Monsieur Harpagon is a miser, through and through. Although he has his beloved treasure buried in the garden to protect it from thieves, he abhors waste such as warmth and food! He tells his children, Elise and Cleante, they may only marry with his consent, and he looks for spouses for both of them with the help of Madame Frosine, a matchmaker. She quickly finds a future spouse for everyone, including Monsieur Harpagon. Little does he know Cleante has fallen for Marianne, who Harpagon himself plans to marry, and Elise has fallen for the penniless Valere. The tables are quickly turned when Valere and Cleante hide his beloved treasure and true identities are revealed. This condensed adaptation of Molière's "L’Avare" runs about 1 hour.
PLAYWRIGHT JOHN DEPRINE TALKS ABOUT HIS PLAY
Q: WHAT INSPIRED YOU TO WRITE THIS PLAY?
A: I have always admired how Moliere characterized with humor - human failings. W.S.Gilbert could do this too. A great deal of wisdom can be expressed with wit. Solomon put this better than I have. This adaptation follows the main drift of the play: Harpagon's greed and the effect this has on his unhappy children.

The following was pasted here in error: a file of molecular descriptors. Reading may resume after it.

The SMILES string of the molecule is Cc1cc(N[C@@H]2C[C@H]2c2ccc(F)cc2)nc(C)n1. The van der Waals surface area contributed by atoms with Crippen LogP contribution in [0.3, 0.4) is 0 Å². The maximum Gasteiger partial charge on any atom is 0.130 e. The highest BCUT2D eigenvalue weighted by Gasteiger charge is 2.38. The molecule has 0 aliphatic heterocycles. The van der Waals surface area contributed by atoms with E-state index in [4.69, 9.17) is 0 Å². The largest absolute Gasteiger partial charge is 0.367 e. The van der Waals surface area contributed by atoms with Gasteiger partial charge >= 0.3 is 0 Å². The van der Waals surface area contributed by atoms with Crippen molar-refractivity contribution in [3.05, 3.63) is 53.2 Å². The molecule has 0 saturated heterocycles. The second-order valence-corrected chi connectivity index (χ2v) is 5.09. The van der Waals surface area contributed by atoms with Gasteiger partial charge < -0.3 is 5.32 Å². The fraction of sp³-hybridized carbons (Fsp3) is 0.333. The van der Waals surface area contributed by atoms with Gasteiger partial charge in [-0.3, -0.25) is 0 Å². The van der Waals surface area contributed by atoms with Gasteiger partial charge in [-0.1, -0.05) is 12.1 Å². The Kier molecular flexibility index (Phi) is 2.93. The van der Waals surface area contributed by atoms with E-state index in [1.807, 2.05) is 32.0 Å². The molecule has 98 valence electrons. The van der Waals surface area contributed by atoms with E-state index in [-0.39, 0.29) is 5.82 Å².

Q: WHAT'S YOUR FAVORITE PART OR LINE IN THE PLAY? WHY?
A: One of my favorite lines in the play Harpagon’s response to a question his son asks. Upon returning from the garden to chase some imaginary robbers, Cleante asks "Why didn't you follow their footprints in the snow?" Harpagon replies, "There were none. They're a clever lot, but they don't fool me."
Q: TELL US ABOUT THE CHARACTERS
A: Of all the characters in the play, I don't want to say I identify with Monsieur Harpagon, but I will admit he's interesting company. He has to be admired because he is so true to his greedy, grasping, nasty self. I am certain I have encountered his twin at sometime in my life, but I will never admit it in print.